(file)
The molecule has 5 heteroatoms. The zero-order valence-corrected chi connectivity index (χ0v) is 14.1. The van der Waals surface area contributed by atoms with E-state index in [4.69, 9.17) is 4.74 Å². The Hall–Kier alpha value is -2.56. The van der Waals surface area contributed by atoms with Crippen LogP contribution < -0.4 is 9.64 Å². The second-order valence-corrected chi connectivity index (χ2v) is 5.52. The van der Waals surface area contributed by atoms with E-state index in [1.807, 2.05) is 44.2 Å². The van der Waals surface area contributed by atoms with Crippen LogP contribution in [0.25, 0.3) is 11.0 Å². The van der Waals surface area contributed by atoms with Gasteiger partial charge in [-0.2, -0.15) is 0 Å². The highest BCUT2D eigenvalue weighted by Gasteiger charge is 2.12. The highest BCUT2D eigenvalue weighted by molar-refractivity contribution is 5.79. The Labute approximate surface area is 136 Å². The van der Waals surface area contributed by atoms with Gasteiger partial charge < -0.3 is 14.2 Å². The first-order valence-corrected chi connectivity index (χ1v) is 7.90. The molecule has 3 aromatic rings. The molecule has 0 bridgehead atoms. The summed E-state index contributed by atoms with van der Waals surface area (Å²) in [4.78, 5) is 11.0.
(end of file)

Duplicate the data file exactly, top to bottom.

The molecule has 5 heteroatoms. The zero-order valence-corrected chi connectivity index (χ0v) is 14.1. The van der Waals surface area contributed by atoms with E-state index in [4.69, 9.17) is 4.74 Å². The Hall–Kier alpha value is -2.56. The van der Waals surface area contributed by atoms with Crippen LogP contribution < -0.4 is 9.64 Å². The second-order valence-corrected chi connectivity index (χ2v) is 5.52. The van der Waals surface area contributed by atoms with E-state index in [1.807, 2.05) is 44.2 Å². The van der Waals surface area contributed by atoms with Crippen LogP contribution in [0.25, 0.3) is 11.0 Å². The van der Waals surface area contributed by atoms with Gasteiger partial charge in [-0.2, -0.15) is 0 Å². The highest BCUT2D eigenvalue weighted by Gasteiger charge is 2.12. The highest BCUT2D eigenvalue weighted by molar-refractivity contribution is 5.79. The Labute approximate surface area is 136 Å². The van der Waals surface area contributed by atoms with Gasteiger partial charge < -0.3 is 14.2 Å². The first-order valence-corrected chi connectivity index (χ1v) is 7.90. The molecule has 3 aromatic rings. The molecule has 0 bridgehead atoms. The summed E-state index contributed by atoms with van der Waals surface area (Å²) in [4.78, 5) is 11.0.